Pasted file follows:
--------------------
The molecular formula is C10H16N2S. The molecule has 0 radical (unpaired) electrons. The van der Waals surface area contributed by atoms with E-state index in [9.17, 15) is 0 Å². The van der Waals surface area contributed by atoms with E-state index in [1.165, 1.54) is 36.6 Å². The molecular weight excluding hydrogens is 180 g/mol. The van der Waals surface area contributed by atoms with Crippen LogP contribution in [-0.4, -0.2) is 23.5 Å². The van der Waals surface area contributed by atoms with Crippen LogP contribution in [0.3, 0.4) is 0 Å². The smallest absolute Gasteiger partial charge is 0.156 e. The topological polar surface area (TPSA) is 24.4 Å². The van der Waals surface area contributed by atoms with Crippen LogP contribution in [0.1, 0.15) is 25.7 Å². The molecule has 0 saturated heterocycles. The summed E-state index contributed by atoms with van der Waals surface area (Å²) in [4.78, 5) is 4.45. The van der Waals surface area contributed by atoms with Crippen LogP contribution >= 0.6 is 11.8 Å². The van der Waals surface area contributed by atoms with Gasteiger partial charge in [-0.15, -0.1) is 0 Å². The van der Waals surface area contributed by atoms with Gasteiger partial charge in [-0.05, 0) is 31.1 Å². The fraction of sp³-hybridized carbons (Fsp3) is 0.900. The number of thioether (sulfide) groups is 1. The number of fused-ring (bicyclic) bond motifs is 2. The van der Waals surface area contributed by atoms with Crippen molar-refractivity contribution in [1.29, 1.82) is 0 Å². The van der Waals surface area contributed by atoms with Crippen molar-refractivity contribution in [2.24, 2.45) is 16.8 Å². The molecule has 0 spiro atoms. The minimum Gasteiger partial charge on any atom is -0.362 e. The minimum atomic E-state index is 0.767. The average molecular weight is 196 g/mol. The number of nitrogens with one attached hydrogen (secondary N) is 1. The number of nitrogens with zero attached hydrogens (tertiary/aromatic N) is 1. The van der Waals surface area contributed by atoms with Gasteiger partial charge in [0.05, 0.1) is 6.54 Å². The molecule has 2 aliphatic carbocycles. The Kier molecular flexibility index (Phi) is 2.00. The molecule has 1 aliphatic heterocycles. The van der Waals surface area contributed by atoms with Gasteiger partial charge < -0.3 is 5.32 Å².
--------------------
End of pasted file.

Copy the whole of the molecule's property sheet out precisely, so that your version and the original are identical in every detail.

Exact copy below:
The molecular formula is C10H16N2S. The molecule has 0 radical (unpaired) electrons. The van der Waals surface area contributed by atoms with E-state index in [9.17, 15) is 0 Å². The van der Waals surface area contributed by atoms with E-state index in [1.165, 1.54) is 36.6 Å². The molecular weight excluding hydrogens is 180 g/mol. The van der Waals surface area contributed by atoms with Crippen LogP contribution in [-0.4, -0.2) is 23.5 Å². The van der Waals surface area contributed by atoms with Crippen LogP contribution in [0.3, 0.4) is 0 Å². The smallest absolute Gasteiger partial charge is 0.156 e. The topological polar surface area (TPSA) is 24.4 Å². The van der Waals surface area contributed by atoms with Crippen LogP contribution in [0.1, 0.15) is 25.7 Å². The molecule has 0 saturated heterocycles. The summed E-state index contributed by atoms with van der Waals surface area (Å²) in [4.78, 5) is 4.45. The van der Waals surface area contributed by atoms with Crippen LogP contribution >= 0.6 is 11.8 Å². The van der Waals surface area contributed by atoms with Gasteiger partial charge in [-0.15, -0.1) is 0 Å². The van der Waals surface area contributed by atoms with Gasteiger partial charge in [-0.05, 0) is 31.1 Å². The fraction of sp³-hybridized carbons (Fsp3) is 0.900. The number of thioether (sulfide) groups is 1. The number of fused-ring (bicyclic) bond motifs is 2. The van der Waals surface area contributed by atoms with Crippen molar-refractivity contribution in [1.29, 1.82) is 0 Å². The van der Waals surface area contributed by atoms with Crippen molar-refractivity contribution in [2.24, 2.45) is 16.8 Å². The molecule has 0 spiro atoms. The minimum Gasteiger partial charge on any atom is -0.362 e. The minimum atomic E-state index is 0.767. The average molecular weight is 196 g/mol. The number of nitrogens with one attached hydrogen (secondary N) is 1. The number of nitrogens with zero attached hydrogens (tertiary/aromatic N) is 1. The van der Waals surface area contributed by atoms with Gasteiger partial charge in [0.05, 0.1) is 6.54 Å². The molecule has 2 aliphatic carbocycles. The Kier molecular flexibility index (Phi) is 2.00. The molecule has 1 aliphatic heterocycles. The van der Waals surface area contributed by atoms with Gasteiger partial charge < -0.3 is 5.32 Å².